The idea was first proposed by former MEP Andrew Duff. It was a ‘...strategy for resolving the British problem’.

Subsequently it has been proposed in the Spinelli Group paper: ‘A Fundamental Law of the European Union’The original Duff plan for achieving associate status proposed that Associate Membership could be achieved either through a new and specific Article(s) in the Treaties or through the Member State first leaving the EU (utilising Article 50) then re-negotiating from the outside the ‘new’ Associate status.

Click here to read the Prime Minister's Letter to the President of the European Council

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Britain's Global Leadership

The positive future for a UK outside the EU

Ewen Stewart
19th June 2015

To purchase a copy please visit:www.brugesgroup.com/shop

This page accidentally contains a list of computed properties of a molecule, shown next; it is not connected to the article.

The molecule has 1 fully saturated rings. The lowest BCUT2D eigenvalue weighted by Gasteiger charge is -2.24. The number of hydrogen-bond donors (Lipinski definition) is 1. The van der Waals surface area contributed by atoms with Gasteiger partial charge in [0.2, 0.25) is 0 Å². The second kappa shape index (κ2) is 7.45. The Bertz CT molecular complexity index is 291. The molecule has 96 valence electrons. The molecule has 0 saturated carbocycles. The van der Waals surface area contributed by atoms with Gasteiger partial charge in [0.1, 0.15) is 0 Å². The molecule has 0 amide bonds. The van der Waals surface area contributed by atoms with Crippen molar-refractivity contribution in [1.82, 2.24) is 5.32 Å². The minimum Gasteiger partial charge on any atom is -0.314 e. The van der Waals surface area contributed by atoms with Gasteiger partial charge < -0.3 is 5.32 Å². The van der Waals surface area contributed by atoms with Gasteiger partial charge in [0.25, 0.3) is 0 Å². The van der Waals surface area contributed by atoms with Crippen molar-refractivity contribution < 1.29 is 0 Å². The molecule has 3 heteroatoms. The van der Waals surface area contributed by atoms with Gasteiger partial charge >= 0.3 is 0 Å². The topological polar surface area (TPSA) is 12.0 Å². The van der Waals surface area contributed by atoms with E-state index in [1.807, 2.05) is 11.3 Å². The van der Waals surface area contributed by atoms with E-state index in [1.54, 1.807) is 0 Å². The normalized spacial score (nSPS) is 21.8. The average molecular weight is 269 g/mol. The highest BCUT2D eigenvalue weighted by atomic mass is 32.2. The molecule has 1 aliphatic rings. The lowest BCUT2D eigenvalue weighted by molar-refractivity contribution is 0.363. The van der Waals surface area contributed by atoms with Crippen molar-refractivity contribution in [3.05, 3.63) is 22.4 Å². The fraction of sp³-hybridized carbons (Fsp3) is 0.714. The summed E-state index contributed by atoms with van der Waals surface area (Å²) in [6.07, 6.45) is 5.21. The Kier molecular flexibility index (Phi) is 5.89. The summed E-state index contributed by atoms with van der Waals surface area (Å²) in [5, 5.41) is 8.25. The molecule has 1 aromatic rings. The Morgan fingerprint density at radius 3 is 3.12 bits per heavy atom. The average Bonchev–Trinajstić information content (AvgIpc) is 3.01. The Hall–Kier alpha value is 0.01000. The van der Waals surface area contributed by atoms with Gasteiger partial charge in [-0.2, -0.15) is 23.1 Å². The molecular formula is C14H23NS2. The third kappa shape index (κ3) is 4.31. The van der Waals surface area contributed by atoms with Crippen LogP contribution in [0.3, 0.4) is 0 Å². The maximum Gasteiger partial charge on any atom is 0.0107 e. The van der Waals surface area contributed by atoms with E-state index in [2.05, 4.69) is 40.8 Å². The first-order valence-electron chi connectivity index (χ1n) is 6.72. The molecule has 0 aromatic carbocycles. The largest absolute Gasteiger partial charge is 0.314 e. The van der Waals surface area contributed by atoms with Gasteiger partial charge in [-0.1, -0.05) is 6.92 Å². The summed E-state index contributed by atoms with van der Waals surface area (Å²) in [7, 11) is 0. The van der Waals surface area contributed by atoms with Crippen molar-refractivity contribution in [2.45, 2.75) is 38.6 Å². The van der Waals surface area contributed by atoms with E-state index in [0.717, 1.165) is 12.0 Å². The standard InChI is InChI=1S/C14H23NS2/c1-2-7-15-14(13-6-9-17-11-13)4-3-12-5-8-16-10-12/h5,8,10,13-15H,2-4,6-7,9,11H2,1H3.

The Bruges Group firmly believes that we need to reframe the debate to focus on the positives that Britain poses, in particular our excellent global links, higher education, to the City of London and technical brilliance in manufacturing. The UK, when freed from the restraints of the EU, has numerous attributes. Quite simply we do not have to be governed by Brussels to secure our prosperity, in fact far from it. As things stand Britain, being subsumed within the EU, is punching below its weight. We want this country’s potential to be fulfilled. Establishing the confidence that we need will be an important part of this. This booklet makes this positive case. Members of the Bruges Group will receive this research for free. • Inside the EU we are punching below our weight and should do better. Self-belief coupled with a hard analysis of the nexus of power and strategic advantage will lead to this being addressed but that can only be so once we are outside of the EU. • The Eurocentric orientation of the UK is misplaced. Emerging markets, by 2018 are expected to account for 45% of world GDP and the European Union’s share will have declined from 34.1% to 20.2%, with the Eurozone representing an even smaller 14.6%. China’s share is predicted to surpass the entire Eurozone by 2018. • Nations that can address this extraordinary shift in global growth will capitalise most effectively on these new trade flows. The attractive European trade bloc, of the 1970’s does not look so attractive in this light, given the Eurozone’s inexorable decline of the share of global GDP. The UK is uniquely well placed to exploit these shifting trading patterns given its global links and its service and financial sector bias. • Britain is uniquely positioned globally in terms of economic, cultural and soft and hard power assets. The UK is home to the world’s global language, the world’s most global city and many of the most notable global universities and research institutes. British legal ideas and the common law approach is admired the world over. It is the basis of our stability. These advantages would continue irrespective of our membership of the EU. • British manufacturing remains comfortably within the top ten, in terms of output, globally. The UK is now a net exporter of motor cars with four out of every five cars produced in Britain exported. Britain is the world’s second most significant aerospace manufacturer, possesses two out of the top ten global pharmaceutical companies while also having strong positions in marine, defence systems, food, beverage and tobacco manufacture, off-shore engineering and high-end engineering and electronics. British design, be it in fashion or sports cars, continues to be world beating. • Britain’s manufacturing base has shrunk, in common with most other developed economies, as the Far East has undercut on price. However the UK retains a key skills base and has developed a high-end, high-margin capability. Membership of the EU, with its cost pressures has almost certainly done more harm than good to this capability. Industry has little to fear from withdrawal. • The UK is a world leader in sport, media and culture. Higher education is also a great strength with British universities ranked amongst the best in the world. This coupled with the growing strength of the English language and our traditional excellent global links gives the UK real influence in world affairs. This will not change once we are outside the EU. • While the US is the pre-eminent power accounting for 39% of all global defence expenditure and an even greater technological lead the UK’s defence expenditure remains in the global top 4. Technologically too Britain’s forces, while numerically modest, are highly advanced. Technology generally trumps numbers. The UK is perhaps one of only 5 or 6 nations that can still project power across the globe. • As the world’s 5th largest economy Britain will not be isolated by leaving the EU. On the contrary British power would, in some cases, be enhanced. For example we would swap our 12% EU voting weight at the World Trade Organisation for a 100% British vote. • The UK is currently estimated to be a member of 96 different international governmental organisations so the loss of one such organisation, albeit a very important one, is unlikely to be damaging.